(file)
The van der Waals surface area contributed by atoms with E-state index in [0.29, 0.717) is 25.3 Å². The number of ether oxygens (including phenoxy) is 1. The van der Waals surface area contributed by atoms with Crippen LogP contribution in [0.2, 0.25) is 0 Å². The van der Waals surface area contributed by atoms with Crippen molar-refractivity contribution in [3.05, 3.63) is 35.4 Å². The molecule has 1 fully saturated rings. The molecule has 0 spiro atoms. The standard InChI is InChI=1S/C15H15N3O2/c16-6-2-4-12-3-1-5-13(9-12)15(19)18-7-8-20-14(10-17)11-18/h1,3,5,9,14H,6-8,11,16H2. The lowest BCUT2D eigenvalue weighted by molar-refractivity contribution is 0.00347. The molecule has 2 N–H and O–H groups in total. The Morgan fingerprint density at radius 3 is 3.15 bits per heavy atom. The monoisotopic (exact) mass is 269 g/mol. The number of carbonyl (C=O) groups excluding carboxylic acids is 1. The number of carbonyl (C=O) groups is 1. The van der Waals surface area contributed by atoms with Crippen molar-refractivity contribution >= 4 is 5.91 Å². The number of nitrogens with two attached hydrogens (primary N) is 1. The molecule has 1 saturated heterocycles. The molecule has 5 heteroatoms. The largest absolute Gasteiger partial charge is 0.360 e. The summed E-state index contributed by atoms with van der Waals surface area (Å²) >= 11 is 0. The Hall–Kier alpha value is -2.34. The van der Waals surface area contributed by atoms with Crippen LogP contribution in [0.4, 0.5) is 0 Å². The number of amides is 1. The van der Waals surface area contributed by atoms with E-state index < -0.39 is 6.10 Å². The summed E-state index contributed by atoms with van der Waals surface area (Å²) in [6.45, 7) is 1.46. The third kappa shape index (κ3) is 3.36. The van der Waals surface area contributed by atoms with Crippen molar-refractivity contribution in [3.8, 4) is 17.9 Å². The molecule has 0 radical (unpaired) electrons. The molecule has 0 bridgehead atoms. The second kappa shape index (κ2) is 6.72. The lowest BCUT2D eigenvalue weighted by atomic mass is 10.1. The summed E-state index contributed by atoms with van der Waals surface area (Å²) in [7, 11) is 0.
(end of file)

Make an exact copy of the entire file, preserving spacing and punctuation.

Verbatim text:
The van der Waals surface area contributed by atoms with E-state index in [0.29, 0.717) is 25.3 Å². The number of ether oxygens (including phenoxy) is 1. The van der Waals surface area contributed by atoms with Crippen LogP contribution in [0.2, 0.25) is 0 Å². The van der Waals surface area contributed by atoms with Crippen molar-refractivity contribution in [3.05, 3.63) is 35.4 Å². The molecule has 1 fully saturated rings. The molecule has 0 spiro atoms. The standard InChI is InChI=1S/C15H15N3O2/c16-6-2-4-12-3-1-5-13(9-12)15(19)18-7-8-20-14(10-17)11-18/h1,3,5,9,14H,6-8,11,16H2. The lowest BCUT2D eigenvalue weighted by molar-refractivity contribution is 0.00347. The molecule has 2 N–H and O–H groups in total. The Morgan fingerprint density at radius 3 is 3.15 bits per heavy atom. The monoisotopic (exact) mass is 269 g/mol. The number of carbonyl (C=O) groups excluding carboxylic acids is 1. The number of carbonyl (C=O) groups is 1. The van der Waals surface area contributed by atoms with Crippen molar-refractivity contribution >= 4 is 5.91 Å². The number of nitrogens with two attached hydrogens (primary N) is 1. The molecule has 1 saturated heterocycles. The molecule has 5 heteroatoms. The largest absolute Gasteiger partial charge is 0.360 e. The summed E-state index contributed by atoms with van der Waals surface area (Å²) >= 11 is 0. The Hall–Kier alpha value is -2.34. The van der Waals surface area contributed by atoms with Crippen LogP contribution in [0.4, 0.5) is 0 Å². The number of amides is 1. The van der Waals surface area contributed by atoms with E-state index < -0.39 is 6.10 Å². The summed E-state index contributed by atoms with van der Waals surface area (Å²) in [6.45, 7) is 1.46. The third kappa shape index (κ3) is 3.36. The van der Waals surface area contributed by atoms with Crippen molar-refractivity contribution in [3.8, 4) is 17.9 Å². The molecule has 0 radical (unpaired) electrons. The molecule has 0 bridgehead atoms. The second kappa shape index (κ2) is 6.72. The lowest BCUT2D eigenvalue weighted by atomic mass is 10.1. The summed E-state index contributed by atoms with van der Waals surface area (Å²) in [7, 11) is 0.